Julia finally has arrived on the Eurovision stage after all last years controversies. A huge welcome to her, with the background of the poor vocals shambles in Moscow, the expectation on what she will deliver was high. Add to that, the pressure of Russia always managing to qualify – all eyes has been on Julia in both her first and second rehearsals.
Opinions expressed during our second rehearsal coverage are personal from the mentioned writers.
Jens Erik, Denmark (in the press center) I admit, it does sound better at the second rehearsal than it did at the first one some days ago. But I still don’t think, that Julia’s voice is strong enough for Eurovision. The song itself is sweet and pleasant, but unfortunately for Russia is not a song you remember, when you cast your vote after hearing 18 songs. It could be the year Russia wouldn’t qualify for the first time ever.
Michael, United Kingdom (in the arena) The power house that is Russia sends this fragile gentle song this year, even if it has an empowering message. The verses are not an issue and the chorus sounds much better now. The dancers are a waste of space, they could have sent two more singers instead. After hearing it in the arena, had it been any other country thus would not qualify. It is on the borderline.
The press room fell silent as the Russian rehearsals started. Only one question was on everyone’s minds – was she sitting on an iceberg or a mountain? Julia started singing with no issues but soon that chorus came in, and it’s now clear that the words I Won’t Break are simply impossible to sing in tune. This song must surely come on after a break as it will take forever to set up the staging.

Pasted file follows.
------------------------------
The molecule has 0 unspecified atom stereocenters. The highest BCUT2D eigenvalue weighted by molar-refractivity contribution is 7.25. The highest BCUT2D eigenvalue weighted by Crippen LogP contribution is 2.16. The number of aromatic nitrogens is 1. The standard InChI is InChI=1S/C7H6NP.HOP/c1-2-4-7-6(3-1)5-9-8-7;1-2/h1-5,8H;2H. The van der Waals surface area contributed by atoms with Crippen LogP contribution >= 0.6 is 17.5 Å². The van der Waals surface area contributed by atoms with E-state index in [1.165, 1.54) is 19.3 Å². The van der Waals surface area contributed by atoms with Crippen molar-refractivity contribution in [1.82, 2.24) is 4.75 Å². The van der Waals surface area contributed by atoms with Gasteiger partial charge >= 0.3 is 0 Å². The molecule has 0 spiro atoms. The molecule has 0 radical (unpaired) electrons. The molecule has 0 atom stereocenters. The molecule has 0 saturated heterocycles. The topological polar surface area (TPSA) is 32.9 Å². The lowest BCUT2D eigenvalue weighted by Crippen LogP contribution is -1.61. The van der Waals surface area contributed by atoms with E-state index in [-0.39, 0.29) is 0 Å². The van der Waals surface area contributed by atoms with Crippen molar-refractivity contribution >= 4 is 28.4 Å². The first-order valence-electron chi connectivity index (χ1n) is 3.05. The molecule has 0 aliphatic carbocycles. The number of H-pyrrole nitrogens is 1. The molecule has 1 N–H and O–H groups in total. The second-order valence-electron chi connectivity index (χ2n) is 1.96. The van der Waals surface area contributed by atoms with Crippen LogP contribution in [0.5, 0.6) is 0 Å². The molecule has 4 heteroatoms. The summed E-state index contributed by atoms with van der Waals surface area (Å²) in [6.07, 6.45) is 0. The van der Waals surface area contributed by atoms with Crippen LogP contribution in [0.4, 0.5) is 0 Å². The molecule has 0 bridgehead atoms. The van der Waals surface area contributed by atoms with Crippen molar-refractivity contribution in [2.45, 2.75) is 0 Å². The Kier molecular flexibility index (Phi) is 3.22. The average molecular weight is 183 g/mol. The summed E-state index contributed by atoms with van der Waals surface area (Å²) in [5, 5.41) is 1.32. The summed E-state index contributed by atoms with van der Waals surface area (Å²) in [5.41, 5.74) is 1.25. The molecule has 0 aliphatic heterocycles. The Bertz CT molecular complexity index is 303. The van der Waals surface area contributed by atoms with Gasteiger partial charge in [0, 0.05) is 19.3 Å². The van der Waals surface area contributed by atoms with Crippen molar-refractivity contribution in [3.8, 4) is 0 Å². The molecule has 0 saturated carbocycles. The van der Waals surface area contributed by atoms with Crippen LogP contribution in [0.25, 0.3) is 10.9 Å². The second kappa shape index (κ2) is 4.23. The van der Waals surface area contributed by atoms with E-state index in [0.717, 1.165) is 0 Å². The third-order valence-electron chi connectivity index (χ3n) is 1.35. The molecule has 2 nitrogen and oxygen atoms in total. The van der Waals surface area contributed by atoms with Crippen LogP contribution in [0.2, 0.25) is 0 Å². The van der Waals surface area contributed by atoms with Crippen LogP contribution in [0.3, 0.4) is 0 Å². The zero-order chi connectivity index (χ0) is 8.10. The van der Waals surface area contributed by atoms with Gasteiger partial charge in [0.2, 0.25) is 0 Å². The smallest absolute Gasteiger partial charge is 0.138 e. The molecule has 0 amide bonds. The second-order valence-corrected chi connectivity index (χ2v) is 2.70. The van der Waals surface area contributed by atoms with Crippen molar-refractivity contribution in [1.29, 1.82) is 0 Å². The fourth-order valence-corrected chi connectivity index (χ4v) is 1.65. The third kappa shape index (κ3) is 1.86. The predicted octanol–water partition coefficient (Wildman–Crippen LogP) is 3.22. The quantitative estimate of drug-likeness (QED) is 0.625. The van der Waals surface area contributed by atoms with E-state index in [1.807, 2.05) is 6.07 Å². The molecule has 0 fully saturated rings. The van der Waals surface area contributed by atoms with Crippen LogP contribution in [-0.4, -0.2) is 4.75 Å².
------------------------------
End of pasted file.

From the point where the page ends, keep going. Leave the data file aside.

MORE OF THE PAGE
Julia looked very small on the large stage, so to help she filled up some of the space with two ballet dancers. Several countries have tried that trick before, yet none have had any success with it, so it’s unclear why Russia would do that. However by the time you ponder that question, the chorus is back and you wonder what notes will be sung this time round.
The verses are quite melodic, the writers obviously weren’t seeing the difficulty of the chorus even if it only has there words. This is Russia, anyone brave enough to say that it will be it’s first non-qualifier, or are we already wondering will it be in the first or second half of the final. So there it is, pick a note and go for it, I Won’t Break.
How Julia Samoylova was selected
Julia was already selected to represent Russia at the 2017 Eurovision Song Contest, but following an illegal entry to Crimea, host country Ukraine denied her access to their country. EBU was unable to deal with the situation, and as such Russia withdrew from the contest.
Shortly after, Russian broadcaster stated they intended
to let Julia Samoylova represent them in 2018 – and that they lived up to and internally selected her for the Eurovision Song Contest in Lisbon. Her song I Won’t Break was revealed in March.
Russia at the Eurovision Song Contest
In 1994, Youddiph represented Russia in their Eurovision debut. She finished 9th in the final and is a part of Russia’s impressive 12 top 10 results in just 20 appearances. In the five years from 2012 to 2016 included, the country never did worse than a 7th place.
Since the introduction of semi-finals in 2004, Russia never failed to qualify from the semi-final to final. They won the Eurovison Song Contest once, in 2008 with the song Believe where Dima Bilan represented the country for a second time. The country however four times ended up in second place; first in the year 2000 where Alsou’s Solo only lost out to Denmark’s Olsen Brothers. In 2006, Dima Bilan came second, and the same happened to Party For Everybody in 2012 and to Polina Gagarina’s beautiful A Million Voices in 2015.